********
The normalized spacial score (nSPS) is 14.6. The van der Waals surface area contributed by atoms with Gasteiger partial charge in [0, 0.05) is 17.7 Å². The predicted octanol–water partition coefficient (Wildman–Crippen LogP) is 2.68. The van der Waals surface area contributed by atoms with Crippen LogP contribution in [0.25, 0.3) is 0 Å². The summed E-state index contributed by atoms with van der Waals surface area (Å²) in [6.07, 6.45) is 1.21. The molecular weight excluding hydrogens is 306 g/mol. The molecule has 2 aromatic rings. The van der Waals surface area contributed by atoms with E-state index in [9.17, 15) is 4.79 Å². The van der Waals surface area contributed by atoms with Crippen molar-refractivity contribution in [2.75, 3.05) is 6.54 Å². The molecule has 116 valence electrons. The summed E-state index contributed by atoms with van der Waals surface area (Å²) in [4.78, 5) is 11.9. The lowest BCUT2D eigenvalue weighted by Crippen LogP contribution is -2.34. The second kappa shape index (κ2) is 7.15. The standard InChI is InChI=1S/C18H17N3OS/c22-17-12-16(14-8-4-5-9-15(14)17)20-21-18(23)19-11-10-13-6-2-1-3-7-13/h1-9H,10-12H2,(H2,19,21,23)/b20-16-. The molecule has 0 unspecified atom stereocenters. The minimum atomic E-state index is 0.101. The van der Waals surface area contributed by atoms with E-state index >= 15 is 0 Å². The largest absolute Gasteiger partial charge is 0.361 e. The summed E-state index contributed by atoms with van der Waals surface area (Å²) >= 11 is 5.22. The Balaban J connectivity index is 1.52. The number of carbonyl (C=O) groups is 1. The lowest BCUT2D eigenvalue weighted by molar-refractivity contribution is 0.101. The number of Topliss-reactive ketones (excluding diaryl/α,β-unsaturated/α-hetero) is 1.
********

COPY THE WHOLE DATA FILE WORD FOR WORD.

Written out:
The normalized spacial score (nSPS) is 14.6. The van der Waals surface area contributed by atoms with Gasteiger partial charge in [0, 0.05) is 17.7 Å². The predicted octanol–water partition coefficient (Wildman–Crippen LogP) is 2.68. The van der Waals surface area contributed by atoms with Crippen LogP contribution in [0.25, 0.3) is 0 Å². The summed E-state index contributed by atoms with van der Waals surface area (Å²) in [6.07, 6.45) is 1.21. The molecular weight excluding hydrogens is 306 g/mol. The molecule has 2 aromatic rings. The van der Waals surface area contributed by atoms with E-state index in [9.17, 15) is 4.79 Å². The van der Waals surface area contributed by atoms with Crippen molar-refractivity contribution in [2.75, 3.05) is 6.54 Å². The molecule has 116 valence electrons. The summed E-state index contributed by atoms with van der Waals surface area (Å²) in [4.78, 5) is 11.9. The lowest BCUT2D eigenvalue weighted by Crippen LogP contribution is -2.34. The second kappa shape index (κ2) is 7.15. The standard InChI is InChI=1S/C18H17N3OS/c22-17-12-16(14-8-4-5-9-15(14)17)20-21-18(23)19-11-10-13-6-2-1-3-7-13/h1-9H,10-12H2,(H2,19,21,23)/b20-16-. The molecule has 0 unspecified atom stereocenters. The minimum atomic E-state index is 0.101. The van der Waals surface area contributed by atoms with E-state index >= 15 is 0 Å². The largest absolute Gasteiger partial charge is 0.361 e. The summed E-state index contributed by atoms with van der Waals surface area (Å²) >= 11 is 5.22. The Balaban J connectivity index is 1.52. The number of carbonyl (C=O) groups is 1. The lowest BCUT2D eigenvalue weighted by molar-refractivity contribution is 0.101. The number of Topliss-reactive ketones (excluding diaryl/α,β-unsaturated/α-hetero) is 1.